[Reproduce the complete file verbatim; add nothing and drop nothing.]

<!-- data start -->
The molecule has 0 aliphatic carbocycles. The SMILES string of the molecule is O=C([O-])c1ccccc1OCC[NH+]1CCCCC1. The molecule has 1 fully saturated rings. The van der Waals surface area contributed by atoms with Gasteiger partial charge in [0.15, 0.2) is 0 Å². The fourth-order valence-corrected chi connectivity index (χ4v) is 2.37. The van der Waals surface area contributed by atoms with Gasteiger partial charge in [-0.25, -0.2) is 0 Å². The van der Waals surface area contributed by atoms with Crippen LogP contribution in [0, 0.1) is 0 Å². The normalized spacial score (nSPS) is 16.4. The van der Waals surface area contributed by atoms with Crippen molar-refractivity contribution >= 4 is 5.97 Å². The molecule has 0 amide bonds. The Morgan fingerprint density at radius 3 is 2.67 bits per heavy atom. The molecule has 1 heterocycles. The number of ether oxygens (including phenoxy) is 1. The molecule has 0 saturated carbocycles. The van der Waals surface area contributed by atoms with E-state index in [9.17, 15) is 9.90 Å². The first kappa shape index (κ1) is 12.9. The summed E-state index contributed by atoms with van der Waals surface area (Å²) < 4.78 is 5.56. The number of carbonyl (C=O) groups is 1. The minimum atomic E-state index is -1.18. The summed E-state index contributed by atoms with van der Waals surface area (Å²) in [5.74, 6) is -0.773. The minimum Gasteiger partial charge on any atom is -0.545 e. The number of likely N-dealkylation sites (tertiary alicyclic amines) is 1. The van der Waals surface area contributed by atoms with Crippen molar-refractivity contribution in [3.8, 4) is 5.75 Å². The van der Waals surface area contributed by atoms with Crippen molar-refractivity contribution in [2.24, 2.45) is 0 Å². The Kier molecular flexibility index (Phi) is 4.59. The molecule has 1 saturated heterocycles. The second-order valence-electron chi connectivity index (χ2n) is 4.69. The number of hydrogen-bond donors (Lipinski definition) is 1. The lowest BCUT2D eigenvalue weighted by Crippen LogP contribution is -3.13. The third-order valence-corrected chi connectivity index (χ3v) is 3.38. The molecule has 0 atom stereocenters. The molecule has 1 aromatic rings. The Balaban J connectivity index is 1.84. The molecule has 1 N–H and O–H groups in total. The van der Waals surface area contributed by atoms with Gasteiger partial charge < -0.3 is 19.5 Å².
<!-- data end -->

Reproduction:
The molecule has 0 aliphatic carbocycles. The SMILES string of the molecule is O=C([O-])c1ccccc1OCC[NH+]1CCCCC1. The molecule has 1 fully saturated rings. The van der Waals surface area contributed by atoms with Gasteiger partial charge in [0.15, 0.2) is 0 Å². The fourth-order valence-corrected chi connectivity index (χ4v) is 2.37. The van der Waals surface area contributed by atoms with Gasteiger partial charge in [-0.25, -0.2) is 0 Å². The van der Waals surface area contributed by atoms with Crippen LogP contribution in [0, 0.1) is 0 Å². The normalized spacial score (nSPS) is 16.4. The van der Waals surface area contributed by atoms with Crippen molar-refractivity contribution >= 4 is 5.97 Å². The molecule has 0 amide bonds. The Morgan fingerprint density at radius 3 is 2.67 bits per heavy atom. The molecule has 1 heterocycles. The number of ether oxygens (including phenoxy) is 1. The molecule has 0 saturated carbocycles. The van der Waals surface area contributed by atoms with E-state index in [9.17, 15) is 9.90 Å². The first kappa shape index (κ1) is 12.9. The summed E-state index contributed by atoms with van der Waals surface area (Å²) < 4.78 is 5.56. The number of carbonyl (C=O) groups is 1. The minimum atomic E-state index is -1.18. The summed E-state index contributed by atoms with van der Waals surface area (Å²) in [5.74, 6) is -0.773. The minimum Gasteiger partial charge on any atom is -0.545 e. The number of likely N-dealkylation sites (tertiary alicyclic amines) is 1. The van der Waals surface area contributed by atoms with Crippen molar-refractivity contribution in [3.8, 4) is 5.75 Å². The van der Waals surface area contributed by atoms with Crippen molar-refractivity contribution in [2.24, 2.45) is 0 Å². The Kier molecular flexibility index (Phi) is 4.59. The molecule has 1 saturated heterocycles. The second-order valence-electron chi connectivity index (χ2n) is 4.69. The number of hydrogen-bond donors (Lipinski definition) is 1. The lowest BCUT2D eigenvalue weighted by Crippen LogP contribution is -3.13. The third-order valence-corrected chi connectivity index (χ3v) is 3.38. The molecule has 0 atom stereocenters. The molecule has 1 aromatic rings. The Balaban J connectivity index is 1.84. The molecule has 1 N–H and O–H groups in total. The van der Waals surface area contributed by atoms with Gasteiger partial charge < -0.3 is 19.5 Å².